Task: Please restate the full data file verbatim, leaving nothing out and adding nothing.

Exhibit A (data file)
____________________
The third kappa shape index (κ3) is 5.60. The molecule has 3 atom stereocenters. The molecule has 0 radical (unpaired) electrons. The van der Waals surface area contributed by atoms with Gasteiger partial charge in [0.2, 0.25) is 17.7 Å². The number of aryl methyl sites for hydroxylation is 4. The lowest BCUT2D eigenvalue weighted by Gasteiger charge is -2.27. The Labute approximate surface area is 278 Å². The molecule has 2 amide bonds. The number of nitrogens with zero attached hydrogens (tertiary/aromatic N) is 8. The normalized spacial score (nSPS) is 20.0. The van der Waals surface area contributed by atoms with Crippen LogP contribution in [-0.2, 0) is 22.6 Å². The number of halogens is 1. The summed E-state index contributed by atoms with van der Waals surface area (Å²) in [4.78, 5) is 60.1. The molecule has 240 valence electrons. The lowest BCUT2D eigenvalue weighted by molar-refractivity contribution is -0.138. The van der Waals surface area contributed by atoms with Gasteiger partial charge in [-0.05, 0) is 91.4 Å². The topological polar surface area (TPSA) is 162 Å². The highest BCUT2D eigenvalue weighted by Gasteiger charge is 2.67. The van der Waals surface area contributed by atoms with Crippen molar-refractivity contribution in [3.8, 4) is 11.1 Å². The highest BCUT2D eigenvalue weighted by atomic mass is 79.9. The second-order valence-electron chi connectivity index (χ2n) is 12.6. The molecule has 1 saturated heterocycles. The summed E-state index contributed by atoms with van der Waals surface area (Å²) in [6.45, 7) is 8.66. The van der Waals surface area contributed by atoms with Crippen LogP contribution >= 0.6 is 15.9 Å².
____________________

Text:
The third kappa shape index (κ3) is 5.60. The molecule has 3 atom stereocenters. The molecule has 0 radical (unpaired) electrons. The van der Waals surface area contributed by atoms with Gasteiger partial charge in [0.2, 0.25) is 17.7 Å². The number of aryl methyl sites for hydroxylation is 4. The lowest BCUT2D eigenvalue weighted by Gasteiger charge is -2.27. The Labute approximate surface area is 278 Å². The molecule has 2 amide bonds. The number of nitrogens with zero attached hydrogens (tertiary/aromatic N) is 8. The normalized spacial score (nSPS) is 20.0. The van der Waals surface area contributed by atoms with Crippen LogP contribution in [-0.2, 0) is 22.6 Å². The number of halogens is 1. The summed E-state index contributed by atoms with van der Waals surface area (Å²) in [4.78, 5) is 60.1. The molecule has 240 valence electrons. The lowest BCUT2D eigenvalue weighted by molar-refractivity contribution is -0.138. The van der Waals surface area contributed by atoms with Gasteiger partial charge in [-0.05, 0) is 91.4 Å². The topological polar surface area (TPSA) is 162 Å². The highest BCUT2D eigenvalue weighted by Gasteiger charge is 2.67. The van der Waals surface area contributed by atoms with Crippen molar-refractivity contribution in [3.8, 4) is 11.1 Å². The highest BCUT2D eigenvalue weighted by atomic mass is 79.9. The second-order valence-electron chi connectivity index (χ2n) is 12.6. The molecule has 1 saturated heterocycles. The summed E-state index contributed by atoms with van der Waals surface area (Å²) in [6.45, 7) is 8.66. The van der Waals surface area contributed by atoms with Crippen LogP contribution >= 0.6 is 15.9 Å².